Tuesday, September 21, 2010

Discreet Charm of the Bourgeoisie [Subtitled]

One of Luis Buquel's masterpieces, The Discreet Charm of the Bourgeoisie is in beautiful form in this Criterion Collection two-disc DVD edition. The movie has never looked better outside the theater than it does in the pristine 1.66:1 print transferred here; it's as though it were filmed yesterday rather than in 1972. The Dolby Digital Sound is equally excellent, giving bold power to Buquel's disturbing visions and scenarios. The subtitles appear in white text at the bottom of the movie's image, not in the black bar, and can be turned off. Bonus features are spread over an additional DVD. Disc one includes the movie and a 24-minute documentary titled "The Castaway on the Street of Providence," dating back to 1970. The documentary is more voyeuristic than enlightening, as too much time is spent on the personal life of Buquel and his efforts to make the perfect martini rather than his great career. The three-minute theatrical trailer is redundant, and it gives away far too many of the movie's wicked surprises. Disc two features a second, more interesting documentary, "Speaking of Buquel"; running 98 minutes, it encompasses reminiscences by cast and crew from many of Buquel's films, as well as clips of those films. Disc two also includes a Buquel filmography with country of origin and release date information as well. Both the movie on disc one and the documentary on disc two can be navigated by scene access menus that give instant access to the feature's 21 and 28 respective chapters via chapter titles. Given the great supplemental material, The Discreet Charm of the Bourgeoisie goes from being a great movie to an essential DVD title. ~ Tim DiGravina, All Movie Guide

Theatrical Feature Running Time: 101 mins
Discreet Charm of the Bourgeoisie [Subtitled]

That pretty much summed up what features I got from the library's version. This must be the only movie critique that went into so much detail about the contents of the DVD features, but clearly something that is needed on more movies. A film is either enhanced or seems a let down on certain films when there obviously is a lot of background material to work with. "The Castaway" was not very informative as the critique states. I did not bother to watch "Speaking of Buquel" as this just seems to be too much at around 100 minutes. From “The Discreet Charm of Luis Buñuel” by Carlos Fuentes was part of the pamphlet that came with the discs also.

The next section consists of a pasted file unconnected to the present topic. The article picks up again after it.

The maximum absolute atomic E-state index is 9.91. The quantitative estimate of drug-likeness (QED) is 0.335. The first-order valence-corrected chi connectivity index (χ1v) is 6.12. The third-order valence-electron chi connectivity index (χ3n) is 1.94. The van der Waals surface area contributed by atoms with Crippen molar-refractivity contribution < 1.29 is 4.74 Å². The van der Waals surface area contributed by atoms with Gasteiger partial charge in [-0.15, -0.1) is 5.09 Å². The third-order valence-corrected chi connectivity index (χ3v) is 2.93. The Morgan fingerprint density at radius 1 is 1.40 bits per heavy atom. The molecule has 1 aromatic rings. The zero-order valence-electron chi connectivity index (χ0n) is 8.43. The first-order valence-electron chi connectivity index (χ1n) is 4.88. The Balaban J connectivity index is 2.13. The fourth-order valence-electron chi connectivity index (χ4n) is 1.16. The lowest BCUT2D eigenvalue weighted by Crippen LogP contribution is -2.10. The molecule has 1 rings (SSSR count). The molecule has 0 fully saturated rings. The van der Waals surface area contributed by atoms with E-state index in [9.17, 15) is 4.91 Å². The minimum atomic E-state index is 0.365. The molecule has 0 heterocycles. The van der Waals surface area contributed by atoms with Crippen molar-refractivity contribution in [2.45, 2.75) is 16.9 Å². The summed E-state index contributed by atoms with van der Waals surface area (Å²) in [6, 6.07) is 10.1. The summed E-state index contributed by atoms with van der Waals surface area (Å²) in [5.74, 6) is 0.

Every now and then, he gazes at the trees and murmurs: “I’m not afraid of death. I’m afraid of dying alone in a hotel room, with my bags open and a shooting script on the night table. I must know whose fingers will close my eyes.”

Strangely, they are rated differently from the other version that gets a 5 rating at:
In typical Luis Buñuel fashion, The Discreet Charm of the Bourgeoisie surrealistically skewers the conventions of society. Buñuel applies his surrealist touch to a mundane event: a dinner party that may never come to pass. A group of well-to-do friends attempt to gather for a social evening, but are thwarted at every turn. The initial problem seems to be a simple scheduling mistake, but the obstacles become more and more bizarre. At one point, the guests are interrupted at the table by an army on maneuvers. Later they learn that they are merely characters in a stage play and so cannot have dinner together. These misadventures are combined with symbolic dreams of the various characters, some of which also involve interrupted dinners. Wicked social satire and one of Buñuel's funniest films. Winner of the Academy Award for "Best Foreign Film" in 1972. ~ John Voorhees, All Movie Guide
The Discreet Charm of the Bourgeoisie (1972)

But some of the "dinner events" are actual dream sequences and thus the reviewer misses that point {I think}. For example one where all the guests die is clearly another case of reset button technique as the film would end if they all died.

Overall, another disappointing film, especially given that they used the reset button on a movie film. Supposedly it helps build character but on a limited length film then wasting such footage seems odd at best and wasteful at worst.

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